I went into a public restroom today and noticed what is now undeniable empirical evidence that men have evolved a totally new language used only in restrooms. But this language consists of a reversion to primitive body signals, not words.
When I walked into the restroom, a man in a stall sniffed. He sniffed louder than necessary. I realized, “he is signaling to me, ‘there’s someone here in this stall.'” I can only presume that he was doing this as a courtesy to me. Perhaps he was afraid that I might break wind at the urinal, or start singing out loud thinking I was alone, and then I might be embarrassed when I did notice someone else in the stall.
I have been noticing this now for a couple of years, and I am trying to piece together the rudimentary elements of the language that is developing – an anthropologists dream: to be able to witness a new form of communication developing in its natural habitat.
So here for the first time, I will share with you a typical conversation using this new language with translation. I may post further advancements in future blogs as my vocabulary grows.
[I walk into the men’s room and go the urinal.]
Stall 1: Sniff. [Translation: Heads up, sir. There is someone else in this bathroom.]
Me: Cough. [Thank you, friend. I will be careful of my behavior.]
Stall 1: Rattles newspaper. [Splendid. Now, no need to get too friendly.]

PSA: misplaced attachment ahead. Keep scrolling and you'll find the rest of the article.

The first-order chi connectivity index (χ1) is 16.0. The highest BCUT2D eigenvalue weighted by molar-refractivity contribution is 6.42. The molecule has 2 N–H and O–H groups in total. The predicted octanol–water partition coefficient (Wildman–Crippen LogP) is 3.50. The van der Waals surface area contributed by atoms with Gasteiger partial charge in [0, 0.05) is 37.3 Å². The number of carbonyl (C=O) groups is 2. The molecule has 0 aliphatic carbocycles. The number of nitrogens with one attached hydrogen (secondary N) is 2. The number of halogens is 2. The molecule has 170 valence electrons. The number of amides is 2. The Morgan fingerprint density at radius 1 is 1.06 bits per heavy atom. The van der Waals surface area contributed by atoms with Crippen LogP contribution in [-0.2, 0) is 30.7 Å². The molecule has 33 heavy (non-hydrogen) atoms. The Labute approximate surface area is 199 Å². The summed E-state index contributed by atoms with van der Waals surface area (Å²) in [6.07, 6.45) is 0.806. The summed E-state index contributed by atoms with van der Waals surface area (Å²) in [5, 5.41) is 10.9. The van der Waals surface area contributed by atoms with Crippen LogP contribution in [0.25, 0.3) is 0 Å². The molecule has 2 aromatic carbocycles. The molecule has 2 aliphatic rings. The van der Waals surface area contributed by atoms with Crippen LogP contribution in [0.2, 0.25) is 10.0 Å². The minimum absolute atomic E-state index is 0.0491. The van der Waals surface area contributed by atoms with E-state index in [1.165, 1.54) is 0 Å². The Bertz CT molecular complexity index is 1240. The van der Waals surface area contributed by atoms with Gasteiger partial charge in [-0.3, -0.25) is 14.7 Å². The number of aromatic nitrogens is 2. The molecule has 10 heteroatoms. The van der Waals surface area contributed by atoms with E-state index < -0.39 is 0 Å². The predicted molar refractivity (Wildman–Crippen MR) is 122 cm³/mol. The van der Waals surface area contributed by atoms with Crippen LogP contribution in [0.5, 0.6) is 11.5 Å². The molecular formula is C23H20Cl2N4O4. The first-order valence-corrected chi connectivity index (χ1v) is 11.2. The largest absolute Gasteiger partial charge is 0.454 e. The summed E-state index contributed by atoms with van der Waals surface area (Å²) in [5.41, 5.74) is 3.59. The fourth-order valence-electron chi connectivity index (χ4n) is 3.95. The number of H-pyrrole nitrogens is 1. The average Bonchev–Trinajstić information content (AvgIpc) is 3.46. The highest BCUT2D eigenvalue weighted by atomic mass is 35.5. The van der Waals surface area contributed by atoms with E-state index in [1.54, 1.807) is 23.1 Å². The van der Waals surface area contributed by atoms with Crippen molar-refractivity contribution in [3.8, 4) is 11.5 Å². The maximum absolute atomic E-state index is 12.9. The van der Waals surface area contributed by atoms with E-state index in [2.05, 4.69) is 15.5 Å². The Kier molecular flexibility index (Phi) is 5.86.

Stall 2: Ahem, Ahem. [I say lads, just letting you know there’s a third one here.]
Me: Sniff. [Yes, I could already tell by the odor coming strongly from that stall.] Sigh. [If you don’t mind gents, I need to concentrate here.]
Stall 1: uncomfortable silence. [If someone would be so kind as to turn on the tap, it might stir things up a bit, ay what? Might also deliver me from some embarrassment over the terrible splashing that is about to occur.]
Stall 2: russling loudly with pants and zipper. [One moment old chap, I’m happy to oblige. Just let me tidy up my trousers.]
Me: Heavy sigh. [I bloody wish both of you wankers would get out of here so I could bloody well concentrate.]
Stall 2: especially loud flushing. [There you are, old man! That should help things a bit. A good rushing water sound usually helps me. Better let it go fast before the flush is over. You too, stall number 1. Go ahead, I can’t hear a thing!]
Stall 1: cough. [Sir, you are a gentleman. I hope you will let me buy you a drink.]
Stall 2: clattering door latch and squeaky hinges. [No need to thank me, old sport. I know how it can be. We’re all in this together, right-o!]
Stall 1: vigorous unrolling of approx. 15 feet of toilet paper. [If only my ex-wife and I could communicate this well, our marriage might have lasted. As it is, she’s run off to Stratford on Avon with some bloke from the banker’s office. Bloody wretched business. But as Dr. Johnson said, “a man of genius is seldom ruined but by himself.” I have to catch the trolly at 6, so let me get you that drink. What’ll you have?]
Stall 2 man at sink: briefest possible dispensing of soap, washing, drying hands on paper towel. [Really, there’s no need. I trust you would do the same for me.]
Stall 1: quick flush. [I insist!]
Stall 2 man exiting: casual, relieved exit. [very well, sir. Gin and a dash of elderflower cordial. Shot of apple juice.]
Stall 1: exit briskly without washing. [Brilliant! Make it two!]
me: sigh. [Great Ceasar’s ghost, finally a chap can have a bit of peace without those two yammering on.]